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Faith and FestivityFaith and Festivity

Faith and Festivity

John Von Heyking traces the classical roots of the Calgary Stampede and finds that even Muslims celebrating Ramadan are treated fairly at the fair

John von Heyking
15 minute read

Liberal societies prize tolerance as their prime virtue and unifying principle. Yet tolerance for those one does not like turns out to be a weak link, which leads to claims that tolerance should mean we must "embrace" those unlike us. But that move is illiberal, especially when the State is called upon to coerce us to embrace others. Liberal societies, then, tend to fluctuate between two extremes of a tolerance among distant citizens on the one hand and a soft paternalism that coerces us to love one another on the other. It is difficult to reconcile tolerance with faith in a common life.

Two recent events in my former hometown, Calgary, illustrate how it might be possible to conceive the reconciliation of tolerance and common life. The first was the catastrophic flood of June 2013, which displaced between 75,000 and 100,000 people from their homes and severely damaged the facilities of the city's world famous Calgary Stampede. The second is the city's accommodation of its numerous Muslim taxi drivers, who faced the dilemma of fasting and resting during Ramadan, which in 2013 overlapped with the Stampede, a period that sees a dramatic increase in demand for their services.

Begun in 1912, the Calgary Stampede is an annual festival that celebrates the West by holding a professional rodeo, agricultural exhibition and carnival midway as well as numerous other cultural and economic activities. Despite initial worries, Stampede officials proclaimed that the flood of 2013 would not cause the Stampede to be cancelled. "Come hell or high water" became the rallying cry not only for the Stampede but also for the city as a whole, for which the Stampede is very much its own. Indeed, many observed that the Stampede, which is a non-profit organization run at arm's-length from the civic politicians, depends on its army of roughly 2,500 volunteers, many of whom worked to clean and rebuild the facilities. As Mayor Naheed Nenshi, an Ismaili Muslim, declared to the National Post after the flood, "All of those volunteers that make it happen every single year will make it work." Indeed, the volunteer effort to clean up the city was astounding. As Cardus executive vice president Ray Pennings observed, "It is significant that only 1,500 of the 75,000 evacuated people utilized the municipally provided shelters—all the others were taken care of through their own social contacts or by strangers who offered their homes. Monday morning the city needed 600 volunteers to do a door-to-door drop-off; 2,500 people showed up at McMahon Stadium ready to help."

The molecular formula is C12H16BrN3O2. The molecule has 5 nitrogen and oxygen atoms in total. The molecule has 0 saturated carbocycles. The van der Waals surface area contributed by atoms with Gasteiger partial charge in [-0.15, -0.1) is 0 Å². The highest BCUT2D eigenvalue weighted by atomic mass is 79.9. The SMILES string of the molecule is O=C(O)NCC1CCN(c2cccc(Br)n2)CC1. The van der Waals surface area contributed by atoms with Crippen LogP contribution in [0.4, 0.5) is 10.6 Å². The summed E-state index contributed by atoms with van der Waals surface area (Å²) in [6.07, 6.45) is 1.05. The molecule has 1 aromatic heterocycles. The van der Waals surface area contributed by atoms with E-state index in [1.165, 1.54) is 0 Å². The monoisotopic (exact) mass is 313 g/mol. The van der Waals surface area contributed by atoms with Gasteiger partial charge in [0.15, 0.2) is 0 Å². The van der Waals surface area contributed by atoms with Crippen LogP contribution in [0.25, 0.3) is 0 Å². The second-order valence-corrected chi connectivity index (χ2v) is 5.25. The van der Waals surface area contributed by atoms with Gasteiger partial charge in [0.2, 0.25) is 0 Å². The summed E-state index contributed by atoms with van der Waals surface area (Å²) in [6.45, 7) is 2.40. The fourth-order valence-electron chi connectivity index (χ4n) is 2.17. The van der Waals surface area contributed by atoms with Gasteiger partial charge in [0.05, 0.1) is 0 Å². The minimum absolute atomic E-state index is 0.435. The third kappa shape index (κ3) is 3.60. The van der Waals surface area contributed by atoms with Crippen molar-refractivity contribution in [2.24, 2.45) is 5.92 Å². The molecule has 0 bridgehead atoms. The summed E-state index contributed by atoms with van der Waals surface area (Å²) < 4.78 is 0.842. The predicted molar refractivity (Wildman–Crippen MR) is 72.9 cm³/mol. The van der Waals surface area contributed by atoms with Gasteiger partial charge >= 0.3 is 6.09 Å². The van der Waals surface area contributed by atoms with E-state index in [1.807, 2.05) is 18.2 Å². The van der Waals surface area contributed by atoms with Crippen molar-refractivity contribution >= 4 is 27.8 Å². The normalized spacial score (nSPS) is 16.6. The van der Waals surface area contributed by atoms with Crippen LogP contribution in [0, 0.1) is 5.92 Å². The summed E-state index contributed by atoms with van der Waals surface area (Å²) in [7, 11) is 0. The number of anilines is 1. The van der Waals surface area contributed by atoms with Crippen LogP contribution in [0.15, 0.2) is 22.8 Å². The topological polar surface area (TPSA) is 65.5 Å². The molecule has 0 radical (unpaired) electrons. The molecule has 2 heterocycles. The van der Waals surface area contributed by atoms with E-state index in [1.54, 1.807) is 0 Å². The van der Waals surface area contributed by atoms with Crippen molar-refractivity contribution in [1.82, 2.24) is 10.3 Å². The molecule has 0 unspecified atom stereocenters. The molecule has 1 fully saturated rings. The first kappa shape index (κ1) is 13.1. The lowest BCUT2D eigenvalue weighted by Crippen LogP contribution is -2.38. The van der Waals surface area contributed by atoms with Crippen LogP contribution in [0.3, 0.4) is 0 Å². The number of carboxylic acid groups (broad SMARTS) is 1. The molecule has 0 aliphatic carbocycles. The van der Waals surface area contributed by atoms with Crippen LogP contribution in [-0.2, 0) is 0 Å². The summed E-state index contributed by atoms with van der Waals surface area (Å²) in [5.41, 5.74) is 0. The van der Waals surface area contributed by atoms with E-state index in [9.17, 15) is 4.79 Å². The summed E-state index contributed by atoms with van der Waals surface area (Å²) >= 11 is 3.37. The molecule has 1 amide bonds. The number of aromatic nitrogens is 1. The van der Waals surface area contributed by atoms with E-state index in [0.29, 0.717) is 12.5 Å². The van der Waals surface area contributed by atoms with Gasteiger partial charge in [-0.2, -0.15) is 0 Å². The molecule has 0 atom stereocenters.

The Stampede is emblematic of the "can do" and volunteer spirit of Albertans, and the fact that the cleanup and rebuilding effort took place well in advance and independently of government efforts reveals something important about the regime.

The Stampede is emblematic of the "can do" and volunteer spirit of Albertans, and the fact that the cleanup and rebuilding effort took place well in advance and independently of government efforts reveals something important about the regime.

These two events illustrate something crucial about the Calgary Stampede and about the question of tolerance and faith in the common life. First, regarding Ramadan, the Stampede, while a festival celebrating the West, is also one that celebrates the founding principles of Western civilization, namely ordered liberty, and this includes tolerance. Second, regarding the response to the flood, the Stampede is an expression of civic friendship, as illustrated in its central role in the community as well as in the importance of volunteers.

Moreover, the Calgary Stampede is, in important respects, something rarely found in modern civilization: a civic festival, or a festival of the civil religion of a specific area, namely Calgary and southern Alberta. Its festivities embody principles and stories specific to a particular regime, but ones practised across Western liberal polities devoted to liberty and, less obviously, civic friendship

I suggest it is a civic festival in the sense that it embodies the principles of the regime's civil religion of liberty. This is rare because most festivals today are cultural and therefore reside in the social sphere, whereas this is more specifically political.